From my personal experience, getting a company to hire you is a whole lot of hard work. Most of them actually don’t care If you are just starting out or not. They all want to hire experienced designers who can come help build their products and are not ready to spend their resources on someone who doesn’t know what they are doing. Nowadays, nobody wants to hire an inexperienced person. So the question now is, how will they become experienced if they don’t get the opportunity to work under experienced designers to actually know what to do.
Well, that’s what you get to go through when starting out. When this happens, you need to find people/companies who will be interested in helping you grow. You may do this for a while without getting paid, after you’ve got sufficient knowledge, you can then start demanding pay.
5. You will never know enough
Yeah, there is never a right time to start work. In my opinion, there is nothing like a 10x or 20x designer. New design trends come out every day, so you cannot say you want to wait till you know enough before you start practicing. Grab the opportunities when they come, don’t ever let them slip. If you see a company that is willing to hire you even with your inexperience, grab that opportunity with all you’ve got and learn on the job.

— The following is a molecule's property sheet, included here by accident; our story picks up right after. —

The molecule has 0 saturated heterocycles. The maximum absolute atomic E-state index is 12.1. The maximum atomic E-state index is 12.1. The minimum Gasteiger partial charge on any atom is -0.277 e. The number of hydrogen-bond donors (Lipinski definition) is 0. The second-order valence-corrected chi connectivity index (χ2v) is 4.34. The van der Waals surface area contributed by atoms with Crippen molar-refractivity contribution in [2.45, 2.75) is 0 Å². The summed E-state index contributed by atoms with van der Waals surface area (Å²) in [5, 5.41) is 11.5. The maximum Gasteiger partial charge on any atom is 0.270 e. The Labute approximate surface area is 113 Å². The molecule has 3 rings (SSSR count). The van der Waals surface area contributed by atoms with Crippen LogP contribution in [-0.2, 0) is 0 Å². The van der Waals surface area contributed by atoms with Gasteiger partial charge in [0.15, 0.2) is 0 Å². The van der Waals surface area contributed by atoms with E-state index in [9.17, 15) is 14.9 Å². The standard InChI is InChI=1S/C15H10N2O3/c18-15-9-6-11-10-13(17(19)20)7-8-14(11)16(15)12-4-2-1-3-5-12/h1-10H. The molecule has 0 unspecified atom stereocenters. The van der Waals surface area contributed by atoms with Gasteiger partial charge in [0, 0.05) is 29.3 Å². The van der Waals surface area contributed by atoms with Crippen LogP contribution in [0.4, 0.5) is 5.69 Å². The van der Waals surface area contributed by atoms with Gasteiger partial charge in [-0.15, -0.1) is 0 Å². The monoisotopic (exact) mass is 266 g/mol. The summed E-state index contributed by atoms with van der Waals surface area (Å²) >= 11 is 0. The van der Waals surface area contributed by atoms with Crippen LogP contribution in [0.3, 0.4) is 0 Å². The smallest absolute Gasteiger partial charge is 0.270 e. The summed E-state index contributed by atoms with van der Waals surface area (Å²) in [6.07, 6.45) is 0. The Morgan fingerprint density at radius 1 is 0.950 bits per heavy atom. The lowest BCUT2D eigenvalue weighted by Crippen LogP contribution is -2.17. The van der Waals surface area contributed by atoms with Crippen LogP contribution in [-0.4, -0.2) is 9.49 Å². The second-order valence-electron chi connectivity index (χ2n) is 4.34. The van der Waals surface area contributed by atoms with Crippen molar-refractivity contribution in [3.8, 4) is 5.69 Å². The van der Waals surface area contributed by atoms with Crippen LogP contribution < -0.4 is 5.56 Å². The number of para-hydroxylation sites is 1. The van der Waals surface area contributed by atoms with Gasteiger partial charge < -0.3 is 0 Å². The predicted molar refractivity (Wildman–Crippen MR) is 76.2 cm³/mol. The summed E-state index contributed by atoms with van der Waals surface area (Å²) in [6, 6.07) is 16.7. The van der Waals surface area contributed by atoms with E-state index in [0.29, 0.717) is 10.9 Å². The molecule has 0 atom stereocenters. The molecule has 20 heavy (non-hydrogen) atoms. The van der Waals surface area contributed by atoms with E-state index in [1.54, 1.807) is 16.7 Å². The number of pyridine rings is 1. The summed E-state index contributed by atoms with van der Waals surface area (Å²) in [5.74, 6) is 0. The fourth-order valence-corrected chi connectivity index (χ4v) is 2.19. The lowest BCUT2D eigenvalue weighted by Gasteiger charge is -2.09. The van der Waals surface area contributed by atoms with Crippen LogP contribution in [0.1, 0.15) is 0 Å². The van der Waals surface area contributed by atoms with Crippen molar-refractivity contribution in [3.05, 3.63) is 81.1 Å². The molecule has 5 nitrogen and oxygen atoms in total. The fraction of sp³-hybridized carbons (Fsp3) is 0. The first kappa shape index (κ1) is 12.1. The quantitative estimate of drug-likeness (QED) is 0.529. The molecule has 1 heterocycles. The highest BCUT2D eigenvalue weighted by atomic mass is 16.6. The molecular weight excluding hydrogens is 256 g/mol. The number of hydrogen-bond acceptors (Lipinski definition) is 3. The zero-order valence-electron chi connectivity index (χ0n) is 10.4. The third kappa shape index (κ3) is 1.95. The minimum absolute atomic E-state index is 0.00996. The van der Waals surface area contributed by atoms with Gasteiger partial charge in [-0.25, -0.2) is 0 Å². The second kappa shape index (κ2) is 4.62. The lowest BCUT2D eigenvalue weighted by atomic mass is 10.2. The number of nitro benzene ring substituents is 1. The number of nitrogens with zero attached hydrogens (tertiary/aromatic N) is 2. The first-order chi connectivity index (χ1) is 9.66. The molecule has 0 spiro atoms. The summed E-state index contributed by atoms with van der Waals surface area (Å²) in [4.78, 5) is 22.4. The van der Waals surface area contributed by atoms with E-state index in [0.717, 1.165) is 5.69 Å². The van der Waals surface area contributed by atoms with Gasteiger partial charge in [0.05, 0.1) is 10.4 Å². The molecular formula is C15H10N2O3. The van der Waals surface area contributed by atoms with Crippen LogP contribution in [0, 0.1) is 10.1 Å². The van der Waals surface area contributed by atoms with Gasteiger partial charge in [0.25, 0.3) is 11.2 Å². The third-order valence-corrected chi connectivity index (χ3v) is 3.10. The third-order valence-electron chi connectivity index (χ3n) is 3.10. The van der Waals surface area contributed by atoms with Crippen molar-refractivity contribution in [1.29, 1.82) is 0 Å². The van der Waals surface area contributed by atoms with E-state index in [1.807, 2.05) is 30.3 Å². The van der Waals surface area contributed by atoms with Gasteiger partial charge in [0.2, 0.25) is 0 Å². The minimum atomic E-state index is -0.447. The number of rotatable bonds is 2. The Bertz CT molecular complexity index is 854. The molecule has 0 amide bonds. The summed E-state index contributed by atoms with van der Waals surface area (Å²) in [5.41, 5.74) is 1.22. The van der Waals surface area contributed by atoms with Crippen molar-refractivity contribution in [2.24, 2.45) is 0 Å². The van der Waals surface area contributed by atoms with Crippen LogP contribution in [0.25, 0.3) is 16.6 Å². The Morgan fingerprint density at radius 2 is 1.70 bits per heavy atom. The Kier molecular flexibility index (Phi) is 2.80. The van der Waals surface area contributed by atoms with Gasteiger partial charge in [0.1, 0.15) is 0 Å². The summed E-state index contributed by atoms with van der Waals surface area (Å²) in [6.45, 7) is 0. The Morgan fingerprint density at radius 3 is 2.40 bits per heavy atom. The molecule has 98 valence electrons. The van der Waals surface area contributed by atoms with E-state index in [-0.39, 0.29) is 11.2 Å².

Picking a job or task would even help you learn faster and advance in your career.
6. Work experience is key
When I worked on a few projects as an independent designer, I honestly thought I was ready to take on real-life projects in the industry.
But that wasn’t the case. The majority of the companies I applied to claimed that I did not have enough experience and therefore did not qualify to work with them. As a matter of fact, working as an intern and learning under the tutelage of senior designers became almost impossible because a few companies that accepted me wanted an onsite staff but being that I was in school, there was no way I could relocate. Because of this, no company was willing to hire me at that time. The few that were willing to bring me on board remotely needed a senior designer and unfortunately, I did not possess such skills according to them. Even with all my research and trying to self-teach myself these things, I still got rejection emails lol. So how am I supposed to get real-life experience, advance, and move to a senior role when no company wants to hire me remotely even as an intern?
7. Not all resources are good. A lot have become stale
Yup, you heard it here first. Well, maybe not your first time hearing it so I will keep this very one short.
Not all resources whether online or physical are good, most of them were done a long time ago and have become stale especially with the fact that new design trends come out every day.